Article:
Inferno Programming with Limbo
- By Phillip Stanley-Marbell of Carnegie Mellon University.
- Published by Wiley in 2003.
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The subject matter of the text is the development of software for the Inferno operating system, using the Limbo programming language.
Inferno is an operating system for building distributed applications in networked environments. It is targeted at resource-constrained computing systems such as set- top boxes, PDAs and point-of-sale terminals, which usually have limited computing resources, are networked and often need to handle multimedia such as streaming audio or video. It was designed from the ground up to address these issues.
Inferno derives its heritage from the creators of the Unix and Plan 9 operating systems and the C and C++ programming languages, Lucent Technologies' Bell Labs. Inferno has recently been made freely available to the general public in binary form, and source code is available for a small fee under an open-source-like licence. Limbo is the programming language in which applications for Inferno are written.
This book is intended as a comprehensive guide for programmers who wish to develop applications for the Inferno operating system, with an emphasis on taking advantage of its unique capabilities. The text provides a brief introduction to the installation and use of Inferno, and an in-depth exposition and solid reference for developing Inferno applications in Limbo.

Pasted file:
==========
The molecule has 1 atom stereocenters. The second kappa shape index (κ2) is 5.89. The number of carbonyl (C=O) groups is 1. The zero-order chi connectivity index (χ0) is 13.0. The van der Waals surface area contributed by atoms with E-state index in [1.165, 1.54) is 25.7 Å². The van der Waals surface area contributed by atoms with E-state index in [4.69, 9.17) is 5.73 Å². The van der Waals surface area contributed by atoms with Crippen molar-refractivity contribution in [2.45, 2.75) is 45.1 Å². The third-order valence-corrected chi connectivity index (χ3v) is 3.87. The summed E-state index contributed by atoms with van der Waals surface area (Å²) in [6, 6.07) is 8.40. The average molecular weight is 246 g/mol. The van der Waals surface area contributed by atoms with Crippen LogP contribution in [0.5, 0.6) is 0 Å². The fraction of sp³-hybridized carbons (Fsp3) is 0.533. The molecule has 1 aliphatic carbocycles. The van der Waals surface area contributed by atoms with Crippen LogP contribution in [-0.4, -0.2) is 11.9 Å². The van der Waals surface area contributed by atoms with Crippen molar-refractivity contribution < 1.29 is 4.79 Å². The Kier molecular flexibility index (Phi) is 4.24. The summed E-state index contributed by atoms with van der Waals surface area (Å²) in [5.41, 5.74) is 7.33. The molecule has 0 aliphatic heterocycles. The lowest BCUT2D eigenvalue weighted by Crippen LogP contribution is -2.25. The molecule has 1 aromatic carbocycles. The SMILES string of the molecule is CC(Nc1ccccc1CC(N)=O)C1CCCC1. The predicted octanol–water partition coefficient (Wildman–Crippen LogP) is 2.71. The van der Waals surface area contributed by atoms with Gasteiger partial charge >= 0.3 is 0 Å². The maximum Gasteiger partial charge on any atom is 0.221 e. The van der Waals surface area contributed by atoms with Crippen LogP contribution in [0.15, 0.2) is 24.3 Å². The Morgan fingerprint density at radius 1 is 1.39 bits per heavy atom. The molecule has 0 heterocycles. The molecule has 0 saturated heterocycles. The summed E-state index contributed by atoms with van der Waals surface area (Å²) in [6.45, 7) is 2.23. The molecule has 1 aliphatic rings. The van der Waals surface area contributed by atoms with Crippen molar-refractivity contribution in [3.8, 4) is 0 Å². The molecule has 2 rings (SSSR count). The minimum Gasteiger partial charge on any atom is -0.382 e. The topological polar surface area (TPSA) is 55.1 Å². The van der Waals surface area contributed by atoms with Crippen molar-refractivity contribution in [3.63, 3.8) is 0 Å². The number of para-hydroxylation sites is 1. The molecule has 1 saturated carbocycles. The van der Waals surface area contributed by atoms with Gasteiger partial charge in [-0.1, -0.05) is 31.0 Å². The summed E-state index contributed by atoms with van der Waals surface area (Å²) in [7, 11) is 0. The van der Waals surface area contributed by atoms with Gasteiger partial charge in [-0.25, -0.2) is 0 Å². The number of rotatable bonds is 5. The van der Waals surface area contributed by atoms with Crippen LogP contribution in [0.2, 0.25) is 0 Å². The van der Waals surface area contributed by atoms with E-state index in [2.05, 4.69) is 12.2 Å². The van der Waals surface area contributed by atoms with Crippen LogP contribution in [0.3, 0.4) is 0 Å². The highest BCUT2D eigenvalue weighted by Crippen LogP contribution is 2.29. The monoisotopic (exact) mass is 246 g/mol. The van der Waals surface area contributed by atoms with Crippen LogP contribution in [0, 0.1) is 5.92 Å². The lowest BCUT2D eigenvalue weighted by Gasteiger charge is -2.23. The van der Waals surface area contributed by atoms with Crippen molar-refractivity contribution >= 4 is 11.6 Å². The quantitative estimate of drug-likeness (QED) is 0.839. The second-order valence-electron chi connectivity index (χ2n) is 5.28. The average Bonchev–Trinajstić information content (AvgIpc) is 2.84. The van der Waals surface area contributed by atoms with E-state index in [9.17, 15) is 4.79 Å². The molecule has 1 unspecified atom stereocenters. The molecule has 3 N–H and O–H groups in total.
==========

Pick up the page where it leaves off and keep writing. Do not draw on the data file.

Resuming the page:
A reader with no prior experience of Inferno, or of related technologies, should be able to use the text both as an introduction to Inferno and as a reference on developing Inferno applications in Limbo.
The text is targeted primarily at professionals who will be developing applications in the Limbo language for Inferno and is therefore structured as a self-study text. It is also suitable for use as a college-level text, providing end-of-chapter exercises to further develop the concepts introduced in each chapter. For both the professional audience and the college student, a familiarity with programming languages such as Pascal, C/C++ or Java is assumed. It is not meant to be an introductory programming text.
Every attempt has been made to keep the book as self-contained as possible, mak- ing it an ideal introduction as well as a handy reference. Readers will appreciate the practical approach of the text. Each chapter concludes with an analysis of a complete representative application that uses concepts introduced in the chapter, which may be used as a starting point for developing the reader’s own applications. The exam- ple discussion further serves to point out common pitfalls when programming with concepts introduced in that chapter. The tone of the book is intended to be refreshing, and every attempt is made to keep the presentation and discussions lively.